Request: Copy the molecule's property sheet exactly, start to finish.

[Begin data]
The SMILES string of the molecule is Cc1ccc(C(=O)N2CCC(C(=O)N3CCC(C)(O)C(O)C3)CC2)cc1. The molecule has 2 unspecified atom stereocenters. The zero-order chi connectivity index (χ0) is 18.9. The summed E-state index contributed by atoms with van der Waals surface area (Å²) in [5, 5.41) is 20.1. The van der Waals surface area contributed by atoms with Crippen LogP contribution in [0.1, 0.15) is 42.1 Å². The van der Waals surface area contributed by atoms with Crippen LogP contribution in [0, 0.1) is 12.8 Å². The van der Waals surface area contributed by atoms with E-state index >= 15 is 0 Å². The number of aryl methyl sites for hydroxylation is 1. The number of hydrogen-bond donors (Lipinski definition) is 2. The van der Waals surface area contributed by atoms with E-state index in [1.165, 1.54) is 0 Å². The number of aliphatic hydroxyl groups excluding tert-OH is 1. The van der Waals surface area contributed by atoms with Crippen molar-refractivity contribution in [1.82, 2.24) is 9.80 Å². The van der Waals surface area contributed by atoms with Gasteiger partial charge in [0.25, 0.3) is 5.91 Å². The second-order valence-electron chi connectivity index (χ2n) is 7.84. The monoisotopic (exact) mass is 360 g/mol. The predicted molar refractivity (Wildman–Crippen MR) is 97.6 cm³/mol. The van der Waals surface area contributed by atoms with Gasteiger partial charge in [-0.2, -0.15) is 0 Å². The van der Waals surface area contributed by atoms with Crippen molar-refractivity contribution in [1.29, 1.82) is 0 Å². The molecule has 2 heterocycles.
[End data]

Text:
The SMILES string of the molecule is Cc1ccc(C(=O)N2CCC(C(=O)N3CCC(C)(O)C(O)C3)CC2)cc1. The molecule has 2 unspecified atom stereocenters. The zero-order chi connectivity index (χ0) is 18.9. The summed E-state index contributed by atoms with van der Waals surface area (Å²) in [5, 5.41) is 20.1. The van der Waals surface area contributed by atoms with Crippen LogP contribution in [0.1, 0.15) is 42.1 Å². The van der Waals surface area contributed by atoms with Crippen LogP contribution in [0, 0.1) is 12.8 Å². The van der Waals surface area contributed by atoms with E-state index >= 15 is 0 Å². The number of aryl methyl sites for hydroxylation is 1. The number of hydrogen-bond donors (Lipinski definition) is 2. The van der Waals surface area contributed by atoms with E-state index in [1.165, 1.54) is 0 Å². The number of aliphatic hydroxyl groups excluding tert-OH is 1. The van der Waals surface area contributed by atoms with Crippen molar-refractivity contribution in [1.82, 2.24) is 9.80 Å². The van der Waals surface area contributed by atoms with Gasteiger partial charge in [0.25, 0.3) is 5.91 Å². The second-order valence-electron chi connectivity index (χ2n) is 7.84. The monoisotopic (exact) mass is 360 g/mol. The predicted molar refractivity (Wildman–Crippen MR) is 97.6 cm³/mol. The van der Waals surface area contributed by atoms with Gasteiger partial charge in [-0.2, -0.15) is 0 Å². The van der Waals surface area contributed by atoms with Crippen molar-refractivity contribution in [1.29, 1.82) is 0 Å². The molecule has 2 heterocycles.